Don’t be fooled by the countless remedies that sound too good to be true. You might only end up wasting time and giving your dental problem a chance to get worse. Instead, seek out professional dental care to address the issue at its source.

Posted on behalf of:
Precision Digital Dentistry
674 US-202/206
Suite 7
Bridgewater, NJ 08807
(908) 955-6999


Should You Floss Your Dental Implant?

Posted in Dental Implants

A dental implant surgery is only the beginning of your new smile. To keep it securely in your mouth for good, you must care for it like a natural tooth. This includes daily flossing!

Why Implants Need to be Flossed

While your dental implants can’t get cavities, the teeth on either side of it can. Flossing around your implant will remove bacteria and food acids trapped against the neighboring teeth.

You also need to remember that your dental implant can affect the health of your gums and jawbone. If you don’t floss your implant, plaque bacteria can trigger inflammation in the gum and bone that eventually result in the loss of the implant.

Flossing Considerations for Dental Implants

You won’t be able to slip floss as far below the gum line around an implant as you would on other teeth. Be careful to not pull very hard on the floss or you can cut the gums and break the seal around your implant. Avoid any interdental cleaners with metal or abrasive parts that can scratch either the crown or the titanium implant post.

How to Floss Your Dental Implant

Flossing an implant is a bit unusual, but not difficult. First, gently slide the floss up and down against the sides of the implant where it touches against other teeth. Don’t push so hard that you cut down into the gums.

Next, slowly scoot the floss down until it reaches the base of the implant crown. Pull it against the implant post in a U-shape and cross the ends of the floss. Gently tug back and forth to wipe away plaque on the implant’s surface.

Ask your dentist for more tips on easy dental implant care.

Posted on behalf of:
Park South Dentistry
30 Central Park S #13C
New York, NY 10019
(212) 355-2000


Can You Give Someone the Gift of a Beautiful Smile?

Is there someone in your family who’s always wanted to change something about their smile?

Whether your spouse is shy over their yellow teeth or your child is self-conscious about a chipped tooth, it’s natural to want a gorgeous smile. But cosmetic dental treatment is a luxury so that dream might have been on the back burner for years.

Why not surprise someone you love this holiday season with the opportunity to make that change in their smile?

Gift a Smile Makeover

Let your loved one know that you support their desire to make the change and schedule an appointment to see the dentist together.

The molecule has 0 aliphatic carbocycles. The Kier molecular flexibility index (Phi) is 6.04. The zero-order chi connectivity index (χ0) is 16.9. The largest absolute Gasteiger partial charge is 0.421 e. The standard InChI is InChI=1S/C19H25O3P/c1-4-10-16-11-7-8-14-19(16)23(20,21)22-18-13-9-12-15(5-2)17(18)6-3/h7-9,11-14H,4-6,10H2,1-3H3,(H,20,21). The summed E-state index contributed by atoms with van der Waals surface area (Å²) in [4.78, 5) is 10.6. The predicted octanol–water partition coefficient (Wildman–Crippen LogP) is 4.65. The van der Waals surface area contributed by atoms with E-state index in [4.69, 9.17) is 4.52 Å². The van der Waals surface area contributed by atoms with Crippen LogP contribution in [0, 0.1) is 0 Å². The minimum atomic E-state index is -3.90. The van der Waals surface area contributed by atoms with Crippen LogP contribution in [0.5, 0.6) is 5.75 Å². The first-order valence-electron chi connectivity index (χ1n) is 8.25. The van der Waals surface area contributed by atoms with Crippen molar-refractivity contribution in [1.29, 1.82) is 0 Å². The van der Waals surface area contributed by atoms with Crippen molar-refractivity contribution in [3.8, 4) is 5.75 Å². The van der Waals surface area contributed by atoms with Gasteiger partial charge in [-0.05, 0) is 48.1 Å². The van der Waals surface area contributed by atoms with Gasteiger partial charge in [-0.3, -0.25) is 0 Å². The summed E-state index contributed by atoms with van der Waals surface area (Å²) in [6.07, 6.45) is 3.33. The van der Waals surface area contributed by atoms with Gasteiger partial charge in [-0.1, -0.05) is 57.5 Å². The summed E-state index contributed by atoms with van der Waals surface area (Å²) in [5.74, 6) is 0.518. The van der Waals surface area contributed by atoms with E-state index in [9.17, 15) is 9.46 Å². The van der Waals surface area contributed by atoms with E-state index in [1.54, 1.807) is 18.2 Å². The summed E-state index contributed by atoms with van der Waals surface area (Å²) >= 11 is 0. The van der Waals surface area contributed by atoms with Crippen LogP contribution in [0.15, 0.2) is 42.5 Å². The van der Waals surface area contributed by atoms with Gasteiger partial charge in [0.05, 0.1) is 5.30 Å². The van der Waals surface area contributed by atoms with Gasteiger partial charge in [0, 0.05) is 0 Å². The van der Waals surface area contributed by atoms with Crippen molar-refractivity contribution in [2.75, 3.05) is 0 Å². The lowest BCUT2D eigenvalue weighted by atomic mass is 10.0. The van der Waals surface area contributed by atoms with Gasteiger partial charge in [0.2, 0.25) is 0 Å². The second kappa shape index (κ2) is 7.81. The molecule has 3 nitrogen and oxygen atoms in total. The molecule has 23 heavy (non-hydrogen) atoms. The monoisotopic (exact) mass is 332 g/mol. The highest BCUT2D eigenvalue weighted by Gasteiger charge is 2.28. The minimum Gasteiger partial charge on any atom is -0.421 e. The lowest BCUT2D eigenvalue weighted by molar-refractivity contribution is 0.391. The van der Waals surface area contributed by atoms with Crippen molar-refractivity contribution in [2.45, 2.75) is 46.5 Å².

At the consultation, talk about what changes are the most important. Then, your dentist will let you know your treatment options that fit your family’s budget.

A couple of popular and simple cosmetic dental procedures include:

  • Dental bonding
  • Teeth whitening

Both of these treatments are quick, non-invasive, and deliver instant and dramatic results.

Would your loved one like to have teeth that are more even and smooth? Bonding with a little tooth-colored dental putty can fill in chips and even close up small gaps between teeth.

Is your loved one interested in a younger and healthier-looking smile? Professional teeth bleaching will put an end to those disappointing whitening attempts at home. It’s a safe, comfortable, and fast way to get white teeth.

Schedule a Smile Consultation Today!

Giving a gift at any time is always a reason to smile. But you can do more—give your loved one a reason to show off that smile!

Help your loved one to rediscover their confidence by gifting a cosmetic dental treatment. Call your dentist today to learn more.

Posted on behalf of:
Mitzi Morris, DMD, PC
1295 Hembree Rd B202
Roswell, GA 30076
(770) 475-6767

Most Popular

Tori, Exostosis, and Extra Bone Formation in the Mouth

A fairly common occurrence in the mouth is the existence of extra bone development along the outside or inside of the jawline near the teeth, or in the roof of…

Lingual Frenectomy versus Lingual Frenuloplasty

Lingual frenectomy and lingual frenuloplasty are both dental procedures used to correct a condition called ankyloglossia. Ankylogloassia, more commonly known as ‘tied tongue’, is an abnormality of the lingual frenulum….

Difference Between Conscious and Unconscious Sedation

Sedation dentistry is a wonderful option for many people who would not or cannot tolerate dentistry in a traditional dental setting.   Many people have a fear of visiting the dentist,…